x Abu Dhabi, UAESaturday 29 July 2017

New scanners foil smugglers

Customs officers have foiled an attempt by international smugglers to ship 11.5kg of raw opium through Dubai's Cargo Village.

Customs officers at Dubai's Cargo Villagefound 11.5kg of raw opium hidden in spools of fabric that were being sent by air freight to Europe.
Customs officers at Dubai's Cargo Villagefound 11.5kg of raw opium hidden in spools of fabric that were being sent by air freight to Europe.

DUBAI // Customs officers using the latest scanning technology have foiled an attempt by international smugglers to ship 11.5kg of raw opium through Dubai's Cargo Village by air freight. An international investigation is under way to hunt down those responsible after the drugs were discovered on Tuesday hidden inside spools of X-ray-absorbing carbon paper. They were in transit from Asia to Europe, a senior customs official said. Once processed, the opium would have been enough to make 1kg of pure heroin, worth at least US$30,000 (Dh110,000) on the streets of Europe.

If it had then been cut with other substances, it could have been sold for many times that amount. Mohammad Matar al Marri, the executive director of the cargo operations division at Dubai Customs, said it was unusual for such a large volume of narcotics to be smuggled by air as opposed to sea. One of the officers who discovered the shipment had only recently completed a training course in using advanced X-ray scanners, according to Mr al Marri.

He said the drugs had been wrapped in carbon paper, which can make it harder to detect drugs with older types of X-ray machines, but which does not interfere with the state-of-the-art devices that Dubai Customs have been using since last year. "I don't see the fact that one of the officers had just completed this course as a coincidence; the seizure is a result of our ongoing investment in training and technology.

"It is an interesting feature of this shipment, that the smugglers have tried to evade the machines," he said. "It's also unusual to see this quantity of opium being smuggled by air freight; normally a shipment this size would be transported by sea. "Because it was only in transit and was not meant to stay in the country, I think the smugglers were perhaps under the impression that we would not check it in Dubai and would just send it on - they maybe thought we did not have the legal right to examine the shipment."

Mr al Marri declined to identify either the country of origin or the destination of the drugs, but said an international investigation was under way to try to apprehend the smugglers. He said part of the credit for the find should go to the recently formed intelligence unit within Dubai Customs. With the aid of computer software that draws on data collected internationally on potentially suspect companies and individuals, the unit helps officers narrow down which of the millions of packages and containers that pass through the emirate they should single out for closer inspection.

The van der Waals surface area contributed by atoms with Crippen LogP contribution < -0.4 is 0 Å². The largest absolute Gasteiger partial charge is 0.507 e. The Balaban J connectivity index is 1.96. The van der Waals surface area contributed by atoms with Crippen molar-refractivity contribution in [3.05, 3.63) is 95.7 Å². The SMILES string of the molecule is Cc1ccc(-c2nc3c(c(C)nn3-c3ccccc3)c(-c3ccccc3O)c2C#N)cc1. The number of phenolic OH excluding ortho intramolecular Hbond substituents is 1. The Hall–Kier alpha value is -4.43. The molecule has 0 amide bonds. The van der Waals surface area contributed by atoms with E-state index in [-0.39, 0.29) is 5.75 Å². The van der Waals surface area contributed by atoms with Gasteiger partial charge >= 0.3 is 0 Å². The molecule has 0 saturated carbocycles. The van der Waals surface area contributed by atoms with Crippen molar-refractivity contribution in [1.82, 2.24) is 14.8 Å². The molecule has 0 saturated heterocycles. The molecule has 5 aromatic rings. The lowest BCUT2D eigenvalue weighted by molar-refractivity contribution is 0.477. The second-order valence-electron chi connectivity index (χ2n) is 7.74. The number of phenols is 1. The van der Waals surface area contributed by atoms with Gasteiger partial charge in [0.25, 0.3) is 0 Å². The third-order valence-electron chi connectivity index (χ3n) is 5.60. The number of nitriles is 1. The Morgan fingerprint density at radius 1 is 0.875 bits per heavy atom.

"Dubai is a hub for the whole Middle East; 65 per cent of the goods that come in are in transit or for re-export, and a lot of people are trying to utilize the infrastructure for their own purposes. The smugglers think that because there is such a large volume of trade things can slip past unnoticed." He said that while the bulk of drug seizures in the UAE were destined for Europe or further afield, there had been a worrying rise in illicit substances that could end up on the streets here.

"A few months ago there was a big seizure of more than 650,000 tablets of Captagon" - a synthetic stimulant, counterfeit versions of which are often sold under the brand name. "That was really a major shock to us, to realise that there was such a large potential market here. "Most of that shipment was intended to be driven from Dubai to Saudi Arabia by road, but certainly some of it could have been sold in the UAE."

Mr al Marri acknowledged that the international drug trade was being helped by instability in the wider region. "It is difficult when you have places whose governments do not have full control over the whole area of the country. "The governments are trying their level best to co-operate with international bodies, but if they do not have control over their territory it can be exploited by criminals to grow and smuggle these items."

Ultimately, however, it was the insatiable appetite for drugs in Western countries, and the poverty in the developing world that drove people to make and sell them, that had to be addressed if the problem was ever to be resolved, Mr al Marri said. "When it comes to drugs, fighting the smuggling of them is only a part of it. The real issue is stopping people from using them, and that is something that involves health services, education; it is something everyone in society has to push for.

"Poverty is another part of it - people who do not have anything see smuggling as a way of life. You have to address the root causes. Drugs are a major issue for the world, and if countries can eliminate the demand, that is the way forward." gmcclenaghan@thenational.ae